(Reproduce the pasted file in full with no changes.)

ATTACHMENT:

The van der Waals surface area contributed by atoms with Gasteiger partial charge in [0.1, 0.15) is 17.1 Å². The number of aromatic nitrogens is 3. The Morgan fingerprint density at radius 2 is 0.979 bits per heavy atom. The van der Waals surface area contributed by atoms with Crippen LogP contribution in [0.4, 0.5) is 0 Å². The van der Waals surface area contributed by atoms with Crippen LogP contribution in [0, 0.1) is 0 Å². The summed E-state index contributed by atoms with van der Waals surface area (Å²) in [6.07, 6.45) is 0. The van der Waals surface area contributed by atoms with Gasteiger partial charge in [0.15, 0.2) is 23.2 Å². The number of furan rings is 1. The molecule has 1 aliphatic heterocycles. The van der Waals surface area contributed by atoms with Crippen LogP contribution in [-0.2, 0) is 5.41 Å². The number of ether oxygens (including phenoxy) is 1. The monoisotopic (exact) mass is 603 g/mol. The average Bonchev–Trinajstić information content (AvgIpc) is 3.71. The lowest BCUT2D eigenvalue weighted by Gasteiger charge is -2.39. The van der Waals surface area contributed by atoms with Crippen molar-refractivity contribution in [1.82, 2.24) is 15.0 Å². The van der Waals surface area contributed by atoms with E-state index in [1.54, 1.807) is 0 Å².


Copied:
The van der Waals surface area contributed by atoms with Gasteiger partial charge in [0.1, 0.15) is 17.1 Å². The number of aromatic nitrogens is 3. The Morgan fingerprint density at radius 2 is 0.979 bits per heavy atom. The van der Waals surface area contributed by atoms with Crippen LogP contribution in [0.4, 0.5) is 0 Å². The van der Waals surface area contributed by atoms with Crippen LogP contribution in [0, 0.1) is 0 Å². The summed E-state index contributed by atoms with van der Waals surface area (Å²) in [6.07, 6.45) is 0. The van der Waals surface area contributed by atoms with Gasteiger partial charge in [0.15, 0.2) is 23.2 Å². The number of furan rings is 1. The molecule has 1 aliphatic heterocycles. The van der Waals surface area contributed by atoms with Crippen LogP contribution in [-0.2, 0) is 5.41 Å². The number of ether oxygens (including phenoxy) is 1. The monoisotopic (exact) mass is 603 g/mol. The average Bonchev–Trinajstić information content (AvgIpc) is 3.71. The lowest BCUT2D eigenvalue weighted by Gasteiger charge is -2.39. The van der Waals surface area contributed by atoms with Crippen molar-refractivity contribution in [1.82, 2.24) is 15.0 Å². The van der Waals surface area contributed by atoms with E-state index in [1.54, 1.807) is 0 Å².